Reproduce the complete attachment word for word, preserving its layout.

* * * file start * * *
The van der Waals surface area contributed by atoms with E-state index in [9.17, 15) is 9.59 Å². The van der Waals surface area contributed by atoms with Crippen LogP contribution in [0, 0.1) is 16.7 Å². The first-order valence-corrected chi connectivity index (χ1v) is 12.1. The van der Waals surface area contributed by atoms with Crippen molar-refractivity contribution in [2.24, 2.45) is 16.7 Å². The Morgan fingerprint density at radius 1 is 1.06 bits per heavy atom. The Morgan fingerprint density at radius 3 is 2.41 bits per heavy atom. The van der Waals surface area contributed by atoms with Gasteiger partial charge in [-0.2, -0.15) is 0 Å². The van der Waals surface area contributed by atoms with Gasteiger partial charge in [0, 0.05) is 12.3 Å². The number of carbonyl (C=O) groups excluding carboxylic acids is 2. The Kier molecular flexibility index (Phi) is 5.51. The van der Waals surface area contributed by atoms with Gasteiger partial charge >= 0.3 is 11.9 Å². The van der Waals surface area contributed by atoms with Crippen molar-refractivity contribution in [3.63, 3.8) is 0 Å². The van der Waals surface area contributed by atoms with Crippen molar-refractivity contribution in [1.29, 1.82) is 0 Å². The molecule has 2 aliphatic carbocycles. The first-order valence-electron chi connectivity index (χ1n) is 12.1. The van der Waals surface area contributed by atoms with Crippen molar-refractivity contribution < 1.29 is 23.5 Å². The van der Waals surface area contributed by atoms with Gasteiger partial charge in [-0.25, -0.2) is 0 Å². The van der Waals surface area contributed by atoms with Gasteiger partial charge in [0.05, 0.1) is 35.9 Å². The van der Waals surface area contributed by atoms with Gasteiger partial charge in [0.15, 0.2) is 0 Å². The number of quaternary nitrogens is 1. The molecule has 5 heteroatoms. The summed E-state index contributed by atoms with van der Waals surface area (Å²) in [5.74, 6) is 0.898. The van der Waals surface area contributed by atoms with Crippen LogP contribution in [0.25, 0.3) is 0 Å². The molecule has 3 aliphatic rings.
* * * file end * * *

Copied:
The van der Waals surface area contributed by atoms with E-state index in [9.17, 15) is 9.59 Å². The van der Waals surface area contributed by atoms with Crippen LogP contribution in [0, 0.1) is 16.7 Å². The first-order valence-corrected chi connectivity index (χ1v) is 12.1. The van der Waals surface area contributed by atoms with Crippen molar-refractivity contribution in [2.24, 2.45) is 16.7 Å². The Morgan fingerprint density at radius 1 is 1.06 bits per heavy atom. The Morgan fingerprint density at radius 3 is 2.41 bits per heavy atom. The van der Waals surface area contributed by atoms with Gasteiger partial charge in [-0.2, -0.15) is 0 Å². The van der Waals surface area contributed by atoms with Gasteiger partial charge in [0, 0.05) is 12.3 Å². The number of carbonyl (C=O) groups excluding carboxylic acids is 2. The Kier molecular flexibility index (Phi) is 5.51. The van der Waals surface area contributed by atoms with Gasteiger partial charge >= 0.3 is 11.9 Å². The van der Waals surface area contributed by atoms with Crippen molar-refractivity contribution in [3.63, 3.8) is 0 Å². The van der Waals surface area contributed by atoms with Crippen molar-refractivity contribution in [1.29, 1.82) is 0 Å². The molecule has 2 aliphatic carbocycles. The first-order valence-electron chi connectivity index (χ1n) is 12.1. The van der Waals surface area contributed by atoms with Crippen molar-refractivity contribution < 1.29 is 23.5 Å². The van der Waals surface area contributed by atoms with Gasteiger partial charge in [-0.25, -0.2) is 0 Å². The van der Waals surface area contributed by atoms with Gasteiger partial charge in [0.05, 0.1) is 35.9 Å². The van der Waals surface area contributed by atoms with Gasteiger partial charge in [0.15, 0.2) is 0 Å². The number of quaternary nitrogens is 1. The molecule has 5 heteroatoms. The summed E-state index contributed by atoms with van der Waals surface area (Å²) in [5.74, 6) is 0.898. The van der Waals surface area contributed by atoms with Crippen LogP contribution in [0.25, 0.3) is 0 Å². The molecule has 3 aliphatic rings.